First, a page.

Wednesday, October 31, 2012

Window on Eurasia: Investment Increasing More Rapidly in Stavropol than in Non-Russian Republics of the North Caucasus, Khloponin Says

Paul Goble

            Staunton, October 31 – Half of the increase in investment in the North Caucasus Moscow is promoting to pacify that unsettled region has gone to the predominantly ethnic Russian Stavropol Kray, whereas “the size of investments in the national republics” has been “more modest,” Presidential Plenipotentiary Aleksandr Khloponin says.

            Speaking to a Kislovodsk forum of major companies operating in his North Caucasus Federal District last Saturday, Khloponin said that investment in the district had increased by 113 percent during the first half of this year compared to a year ago and that as a result unemployment had fallen (

            But he acknowledged that much of this new investment had gone into the predominantly Russian Stavropol kray rather than the more unstable non-Russian republics and that this “inequality” was a matter of concern given that Moscow’s strategy is to promote economic growth there to undercut the appeal of those fighting against it.

             In addition to the imbalance between investments in Stavropol and those in the non-Russian republics, Khloponin identified five other problems with the pattern of investment.  First, he said the Corporation for the Development of the North Caucasus have failed to reach out and support small and mid-sized companies, thus limiting the corporation’s impact.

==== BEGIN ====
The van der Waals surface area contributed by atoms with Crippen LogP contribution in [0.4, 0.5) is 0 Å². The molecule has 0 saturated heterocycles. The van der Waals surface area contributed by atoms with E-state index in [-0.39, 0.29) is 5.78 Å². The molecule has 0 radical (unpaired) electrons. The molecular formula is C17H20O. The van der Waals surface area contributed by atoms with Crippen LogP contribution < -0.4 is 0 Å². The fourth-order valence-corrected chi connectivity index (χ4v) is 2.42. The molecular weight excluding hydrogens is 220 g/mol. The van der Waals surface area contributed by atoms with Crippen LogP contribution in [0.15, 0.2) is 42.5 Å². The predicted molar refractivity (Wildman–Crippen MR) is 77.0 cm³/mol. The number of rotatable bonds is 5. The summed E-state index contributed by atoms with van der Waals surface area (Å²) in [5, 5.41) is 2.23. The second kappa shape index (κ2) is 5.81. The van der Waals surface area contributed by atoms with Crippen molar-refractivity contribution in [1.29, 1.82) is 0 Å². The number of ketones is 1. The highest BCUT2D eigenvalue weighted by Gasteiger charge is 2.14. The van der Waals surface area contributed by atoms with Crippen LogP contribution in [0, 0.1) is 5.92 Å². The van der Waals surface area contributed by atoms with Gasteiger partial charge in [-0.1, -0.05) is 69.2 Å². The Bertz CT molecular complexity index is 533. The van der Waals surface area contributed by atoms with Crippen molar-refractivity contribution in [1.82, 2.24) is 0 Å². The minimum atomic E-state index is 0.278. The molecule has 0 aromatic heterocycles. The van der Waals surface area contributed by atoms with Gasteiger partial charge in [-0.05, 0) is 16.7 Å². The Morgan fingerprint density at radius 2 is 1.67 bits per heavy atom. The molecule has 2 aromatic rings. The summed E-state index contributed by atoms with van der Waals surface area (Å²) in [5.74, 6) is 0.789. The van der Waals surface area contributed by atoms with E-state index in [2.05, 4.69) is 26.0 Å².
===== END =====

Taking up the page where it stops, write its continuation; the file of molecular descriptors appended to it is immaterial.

Second, the presidential plenipotentiary pointed to “choke points” in the financial system, including what he described as “the still not too effective” government program which provides state guarantees to investors prepared to develop government-identified priority projects in the North Caucasus Federal District.

            Third, Khloponin noted “the passivity of local elites in the district, in the first instance, those in the organs of self-administration which are accustomed to using their own budgetary funds instead of working with investors.

            Fourth, he said that in his region, “the system of higher education has been seriously discredited” despite the survival of what he described as “a number of good higher educational institutions in the region.”

             Khloponin called for “the closure of ineffective regional branches of higher educational institutions of the capital, the centralization of the system of higher education, and the formation of a new ‘mark of quality’ on the foundation of the recently established North Caucasus Federal University.”

            And fifth, the Presidential Plenipotentiary pointed to the impact of “the negative image of the region in the media,” an image which reduces its attractiveness as a place for investment.  “Today,” he said, “Italian entrepreneurs are investing more in the North Caucasus than are Russian investors.  This means that we do not believe in ourselves and our potential.”

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